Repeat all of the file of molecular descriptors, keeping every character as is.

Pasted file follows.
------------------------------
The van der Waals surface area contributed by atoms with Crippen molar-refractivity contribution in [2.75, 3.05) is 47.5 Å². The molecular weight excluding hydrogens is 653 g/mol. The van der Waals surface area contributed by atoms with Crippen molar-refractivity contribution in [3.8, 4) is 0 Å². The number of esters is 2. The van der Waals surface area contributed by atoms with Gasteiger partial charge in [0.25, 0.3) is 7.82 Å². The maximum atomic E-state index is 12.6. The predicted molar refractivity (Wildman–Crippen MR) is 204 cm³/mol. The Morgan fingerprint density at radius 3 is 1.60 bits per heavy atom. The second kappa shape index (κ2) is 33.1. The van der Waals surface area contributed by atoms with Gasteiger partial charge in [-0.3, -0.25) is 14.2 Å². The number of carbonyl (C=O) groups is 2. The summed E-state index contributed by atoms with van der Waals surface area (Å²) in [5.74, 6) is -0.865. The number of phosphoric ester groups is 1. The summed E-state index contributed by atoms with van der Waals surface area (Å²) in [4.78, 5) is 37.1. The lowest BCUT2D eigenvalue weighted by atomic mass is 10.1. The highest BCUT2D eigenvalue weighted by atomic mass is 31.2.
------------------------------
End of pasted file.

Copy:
The van der Waals surface area contributed by atoms with Crippen molar-refractivity contribution in [2.75, 3.05) is 47.5 Å². The molecular weight excluding hydrogens is 653 g/mol. The van der Waals surface area contributed by atoms with Crippen molar-refractivity contribution in [3.8, 4) is 0 Å². The number of esters is 2. The van der Waals surface area contributed by atoms with Gasteiger partial charge in [0.25, 0.3) is 7.82 Å². The maximum atomic E-state index is 12.6. The predicted molar refractivity (Wildman–Crippen MR) is 204 cm³/mol. The Morgan fingerprint density at radius 3 is 1.60 bits per heavy atom. The second kappa shape index (κ2) is 33.1. The van der Waals surface area contributed by atoms with Gasteiger partial charge in [-0.3, -0.25) is 14.2 Å². The number of carbonyl (C=O) groups is 2. The summed E-state index contributed by atoms with van der Waals surface area (Å²) in [5.74, 6) is -0.865. The number of phosphoric ester groups is 1. The summed E-state index contributed by atoms with van der Waals surface area (Å²) in [4.78, 5) is 37.1. The lowest BCUT2D eigenvalue weighted by atomic mass is 10.1. The highest BCUT2D eigenvalue weighted by atomic mass is 31.2.